By Doug Faulkner
BBC News

Boris Johnson says Ukrainians are “fighting heroically” and with “great success” in some places.

Following a call with the Ukrainian president, the prime minister said things “are not going all the way of President [Vladimir] Putin”.

But he said more had to be done to “change the heavy odds that Ukraine faces” from the Russian invasion.

Tougher sanctions, including a move to shut Russia out of the global payments system Swift, were needed, he said.

Shortly after Mr Johnson’s comments on Saturday night the European Commission alongside the US, Canada and UK announced that selected Russian banks would be removed from the Swift messaging system.

On Sunday morning, local officials reported Russian troops had entered Ukraine’s second city Kharkiv, where they are battling Ukrainian forces in the streets. Residents have been urged to stay indoors.

The advance came after missiles rained down across the city overnight. A nearby natural gas pipeline and an oil terminal outside Kyiv have also been hit by the Russians.

A strict curfew is in place in capital Kyiv until Monday – only police, military and volunteers are currently on the streets.

So far, the fighting across Ukraine has resulted in at least 240 civilian casualties, including 64 deaths, according to the Office of the United Nations High Commissioner for Human Rights.

Ireland and Finland are the most recent countries to announce they are closing their airspace to Russian planes. Ireland’s foreign affairs minister Simon Coveney urged other EU partners to do the same, and called for “new wide-ranging sanctions to be agreed” on Sunday.

Russia attacks Ukraine: More coverage

Speaking during a visit to RAF Brize Norton in Oxfordshire on Saturday, Boris Johnson said the UK was sending humanitarian, military and financial supplies to Ukraine.

He added that 1,000 troops were being sent to the region to help with the influx of refugees and he said the government would “of course help people fleeing for their lives”.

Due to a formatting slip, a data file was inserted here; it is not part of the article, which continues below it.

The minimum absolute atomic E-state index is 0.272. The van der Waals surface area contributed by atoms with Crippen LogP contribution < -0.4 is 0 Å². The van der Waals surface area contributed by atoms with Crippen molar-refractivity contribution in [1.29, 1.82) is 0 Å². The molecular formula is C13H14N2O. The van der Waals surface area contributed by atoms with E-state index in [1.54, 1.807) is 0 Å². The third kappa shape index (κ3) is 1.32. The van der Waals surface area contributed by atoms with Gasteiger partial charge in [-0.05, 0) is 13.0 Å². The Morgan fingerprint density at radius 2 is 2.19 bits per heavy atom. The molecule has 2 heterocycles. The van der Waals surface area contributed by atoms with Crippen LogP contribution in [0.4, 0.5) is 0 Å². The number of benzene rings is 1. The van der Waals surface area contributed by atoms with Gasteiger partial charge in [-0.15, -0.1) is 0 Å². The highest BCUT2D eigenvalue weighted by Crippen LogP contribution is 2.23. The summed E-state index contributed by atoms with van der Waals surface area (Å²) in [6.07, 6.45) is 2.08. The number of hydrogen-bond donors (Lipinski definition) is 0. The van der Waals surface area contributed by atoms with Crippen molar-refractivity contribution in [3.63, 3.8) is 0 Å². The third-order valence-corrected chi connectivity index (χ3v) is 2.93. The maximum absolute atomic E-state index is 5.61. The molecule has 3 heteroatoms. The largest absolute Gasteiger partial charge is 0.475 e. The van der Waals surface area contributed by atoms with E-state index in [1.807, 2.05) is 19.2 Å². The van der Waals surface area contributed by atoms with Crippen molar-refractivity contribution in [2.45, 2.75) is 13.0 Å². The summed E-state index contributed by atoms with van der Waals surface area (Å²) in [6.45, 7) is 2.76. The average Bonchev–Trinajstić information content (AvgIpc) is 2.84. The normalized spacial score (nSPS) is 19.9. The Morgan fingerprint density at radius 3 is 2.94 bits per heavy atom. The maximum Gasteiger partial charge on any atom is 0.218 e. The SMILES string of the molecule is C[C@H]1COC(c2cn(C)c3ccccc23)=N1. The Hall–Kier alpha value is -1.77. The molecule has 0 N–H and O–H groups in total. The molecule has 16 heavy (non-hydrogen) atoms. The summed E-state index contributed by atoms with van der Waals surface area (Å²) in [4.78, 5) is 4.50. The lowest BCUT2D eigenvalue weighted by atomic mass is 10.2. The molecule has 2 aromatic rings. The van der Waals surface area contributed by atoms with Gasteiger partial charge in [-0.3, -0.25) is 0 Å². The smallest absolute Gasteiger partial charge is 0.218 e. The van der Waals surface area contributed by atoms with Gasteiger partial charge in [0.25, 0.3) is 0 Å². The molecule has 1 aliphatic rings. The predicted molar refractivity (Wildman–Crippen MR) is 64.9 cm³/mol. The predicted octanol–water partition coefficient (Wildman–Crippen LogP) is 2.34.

“Things are not going all the way of President Putin. Very far from it, the Ukrainians are fighting heroically, and in some places with great success,” Mr Johnson said.

Mr Johnson said some “terrible atrocities” were being committed and there would be some “very grim days ahead for Ukraine”.

He added Europe had to face the “hideous reality” that previous attempts at diplomacy with Mr Putin were “a charade”.

Image source, Reuters

Image caption,

People take cover as an air-raid siren sounds near an apartment building damaged by shelling in Kyiv on Saturday

During a call with Volodymyr Zelensky on Saturday evening, Mr Johnson paid tribute to the “incredible heroism and bravery” of the Ukrainian president and his people, Downing Street said.

They expressed concern for the role Belarus was playing in the violence and agreed on the need for “the international community to isolate Russia completely diplomatically and financially”.

In a tweet Mr Zelensky said he was grateful to Mr Johnson and said they had agreed on further steps to “counter the aggressor”.

So far, sanctions have included freezing the assets of Russian President Vladimir Putin and his Foreign Minister, Sergei Lavrov, as well as halting Russia’s Nord Stream 2 gas pipeline.

Liz Truss announced that the Foreign Office is preparing a “hit list” of Russian oligarchs to be targeted by sanctions in the coming months, with new names added every few weeks.

The foreign secretary told the Sunday Times: “We have to make it deeply painful for the oligarchs that support the Putin regime. There are over 100 Russian billionaires.

“Nothing is off the table in terms of who or what we are targeting. We are very clear about that – we are very prepared to do what it takes.”

Image source, Reuters

Image caption,

Ukrainian servicemen have a meal at the military airbase Vasylkiv in the Kyiv region

Mr Johnson also said that “of course” the UK would take Ukrainian refugees, saying the country had a “historic and proud role of taking refugees from all conflicts”.

It comes after some criticism from opposition MPs that the government had continued to apply the existing rules for Ukrainians seeking to come to the country. Mr Johnson suggested that there was “fake news” on the internet about the government’s willingness to help refugees.

Immigration minister Kevin Foster was criticised on social media after writing, in a later deleted tweet, that there were a number of routes to the UK which Ukrainians could qualify for, “not least our seasonal worker scheme”.

The prime minister also said that it was “inconceivable” to imagine that normal sporting relations could continue with “Putin’s Russia” after Poland and Sweden refused to play world cup play-off fixtures with Russia.

It comes after Chelsea owner Roman Abramovich handed over “stewardship” of the football club to the trustees of its charitable foundation.